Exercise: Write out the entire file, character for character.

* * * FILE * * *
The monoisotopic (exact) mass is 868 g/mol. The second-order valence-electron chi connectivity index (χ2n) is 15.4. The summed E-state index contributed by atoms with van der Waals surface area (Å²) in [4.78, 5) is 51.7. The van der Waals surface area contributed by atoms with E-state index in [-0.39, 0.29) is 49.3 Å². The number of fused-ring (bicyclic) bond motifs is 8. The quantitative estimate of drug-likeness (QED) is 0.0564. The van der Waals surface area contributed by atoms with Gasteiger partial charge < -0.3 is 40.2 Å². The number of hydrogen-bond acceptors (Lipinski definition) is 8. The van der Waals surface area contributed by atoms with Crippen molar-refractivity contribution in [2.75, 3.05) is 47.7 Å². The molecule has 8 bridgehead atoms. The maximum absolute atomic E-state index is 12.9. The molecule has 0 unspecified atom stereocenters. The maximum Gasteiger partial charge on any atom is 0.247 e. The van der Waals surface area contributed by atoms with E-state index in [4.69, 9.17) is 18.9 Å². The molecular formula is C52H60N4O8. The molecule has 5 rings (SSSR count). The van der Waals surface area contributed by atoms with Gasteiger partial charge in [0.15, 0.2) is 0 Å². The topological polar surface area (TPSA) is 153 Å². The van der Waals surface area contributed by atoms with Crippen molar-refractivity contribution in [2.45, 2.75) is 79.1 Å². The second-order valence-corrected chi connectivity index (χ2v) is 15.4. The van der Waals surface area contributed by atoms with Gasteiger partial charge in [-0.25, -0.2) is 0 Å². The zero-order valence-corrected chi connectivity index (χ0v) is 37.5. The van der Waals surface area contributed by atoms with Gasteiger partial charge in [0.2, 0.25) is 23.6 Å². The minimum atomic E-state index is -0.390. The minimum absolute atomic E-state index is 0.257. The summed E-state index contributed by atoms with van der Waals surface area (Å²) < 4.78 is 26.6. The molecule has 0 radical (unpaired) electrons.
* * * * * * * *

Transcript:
The monoisotopic (exact) mass is 868 g/mol. The second-order valence-electron chi connectivity index (χ2n) is 15.4. The summed E-state index contributed by atoms with van der Waals surface area (Å²) in [4.78, 5) is 51.7. The van der Waals surface area contributed by atoms with E-state index in [-0.39, 0.29) is 49.3 Å². The number of fused-ring (bicyclic) bond motifs is 8. The quantitative estimate of drug-likeness (QED) is 0.0564. The van der Waals surface area contributed by atoms with Gasteiger partial charge < -0.3 is 40.2 Å². The number of hydrogen-bond acceptors (Lipinski definition) is 8. The van der Waals surface area contributed by atoms with Crippen molar-refractivity contribution in [2.75, 3.05) is 47.7 Å². The molecule has 8 bridgehead atoms. The maximum absolute atomic E-state index is 12.9. The molecule has 0 unspecified atom stereocenters. The maximum Gasteiger partial charge on any atom is 0.247 e. The van der Waals surface area contributed by atoms with E-state index in [4.69, 9.17) is 18.9 Å². The molecular formula is C52H60N4O8. The molecule has 5 rings (SSSR count). The van der Waals surface area contributed by atoms with Gasteiger partial charge in [0.15, 0.2) is 0 Å². The topological polar surface area (TPSA) is 153 Å². The van der Waals surface area contributed by atoms with Crippen molar-refractivity contribution in [2.45, 2.75) is 79.1 Å². The second-order valence-corrected chi connectivity index (χ2v) is 15.4. The van der Waals surface area contributed by atoms with Gasteiger partial charge in [-0.25, -0.2) is 0 Å². The zero-order valence-corrected chi connectivity index (χ0v) is 37.5. The van der Waals surface area contributed by atoms with Gasteiger partial charge in [0.2, 0.25) is 23.6 Å². The minimum atomic E-state index is -0.390. The minimum absolute atomic E-state index is 0.257. The summed E-state index contributed by atoms with van der Waals surface area (Å²) < 4.78 is 26.6. The molecule has 0 radical (unpaired) electrons.